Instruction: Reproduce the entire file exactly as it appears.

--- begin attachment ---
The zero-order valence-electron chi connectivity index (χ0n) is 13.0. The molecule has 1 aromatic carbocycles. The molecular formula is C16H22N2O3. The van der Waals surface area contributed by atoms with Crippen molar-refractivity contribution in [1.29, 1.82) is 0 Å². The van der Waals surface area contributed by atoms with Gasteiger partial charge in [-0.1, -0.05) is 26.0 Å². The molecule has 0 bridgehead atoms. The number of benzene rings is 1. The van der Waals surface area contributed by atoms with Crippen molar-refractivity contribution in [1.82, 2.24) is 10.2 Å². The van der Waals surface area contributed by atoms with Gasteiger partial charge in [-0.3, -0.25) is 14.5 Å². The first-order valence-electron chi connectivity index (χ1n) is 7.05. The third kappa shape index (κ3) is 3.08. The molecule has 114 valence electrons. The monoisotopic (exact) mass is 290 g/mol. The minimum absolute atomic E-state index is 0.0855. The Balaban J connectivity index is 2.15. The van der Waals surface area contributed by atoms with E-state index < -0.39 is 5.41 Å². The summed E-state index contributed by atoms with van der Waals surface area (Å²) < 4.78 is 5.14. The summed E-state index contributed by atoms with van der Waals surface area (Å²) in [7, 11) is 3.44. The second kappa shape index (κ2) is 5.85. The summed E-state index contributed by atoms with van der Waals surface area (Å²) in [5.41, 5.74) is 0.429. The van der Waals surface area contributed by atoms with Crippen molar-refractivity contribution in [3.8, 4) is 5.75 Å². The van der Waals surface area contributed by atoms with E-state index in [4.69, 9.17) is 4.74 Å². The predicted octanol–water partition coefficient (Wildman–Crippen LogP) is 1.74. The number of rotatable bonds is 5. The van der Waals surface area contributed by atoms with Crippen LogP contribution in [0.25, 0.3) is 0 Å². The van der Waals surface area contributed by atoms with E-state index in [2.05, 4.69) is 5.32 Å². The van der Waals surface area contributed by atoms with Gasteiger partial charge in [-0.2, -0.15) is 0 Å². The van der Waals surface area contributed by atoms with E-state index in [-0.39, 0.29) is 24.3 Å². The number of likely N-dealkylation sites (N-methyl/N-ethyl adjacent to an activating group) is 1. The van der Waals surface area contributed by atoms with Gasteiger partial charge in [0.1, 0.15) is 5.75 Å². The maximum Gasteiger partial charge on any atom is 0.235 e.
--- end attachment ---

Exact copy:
The zero-order valence-electron chi connectivity index (χ0n) is 13.0. The molecule has 1 aromatic carbocycles. The molecular formula is C16H22N2O3. The van der Waals surface area contributed by atoms with Crippen molar-refractivity contribution in [1.29, 1.82) is 0 Å². The van der Waals surface area contributed by atoms with Gasteiger partial charge in [-0.1, -0.05) is 26.0 Å². The molecule has 0 bridgehead atoms. The number of benzene rings is 1. The van der Waals surface area contributed by atoms with Crippen molar-refractivity contribution in [1.82, 2.24) is 10.2 Å². The van der Waals surface area contributed by atoms with Gasteiger partial charge in [-0.3, -0.25) is 14.5 Å². The first-order valence-electron chi connectivity index (χ1n) is 7.05. The third kappa shape index (κ3) is 3.08. The molecule has 114 valence electrons. The monoisotopic (exact) mass is 290 g/mol. The minimum absolute atomic E-state index is 0.0855. The Balaban J connectivity index is 2.15. The van der Waals surface area contributed by atoms with E-state index < -0.39 is 5.41 Å². The summed E-state index contributed by atoms with van der Waals surface area (Å²) < 4.78 is 5.14. The summed E-state index contributed by atoms with van der Waals surface area (Å²) in [7, 11) is 3.44. The second kappa shape index (κ2) is 5.85. The summed E-state index contributed by atoms with van der Waals surface area (Å²) in [5.41, 5.74) is 0.429. The van der Waals surface area contributed by atoms with Crippen molar-refractivity contribution in [3.8, 4) is 5.75 Å². The van der Waals surface area contributed by atoms with E-state index in [4.69, 9.17) is 4.74 Å². The predicted octanol–water partition coefficient (Wildman–Crippen LogP) is 1.74. The number of rotatable bonds is 5. The van der Waals surface area contributed by atoms with Crippen LogP contribution in [0.25, 0.3) is 0 Å². The van der Waals surface area contributed by atoms with E-state index in [2.05, 4.69) is 5.32 Å². The van der Waals surface area contributed by atoms with Gasteiger partial charge in [-0.2, -0.15) is 0 Å². The van der Waals surface area contributed by atoms with E-state index in [-0.39, 0.29) is 24.3 Å². The number of likely N-dealkylation sites (N-methyl/N-ethyl adjacent to an activating group) is 1. The van der Waals surface area contributed by atoms with Gasteiger partial charge in [0.1, 0.15) is 5.75 Å². The maximum Gasteiger partial charge on any atom is 0.235 e.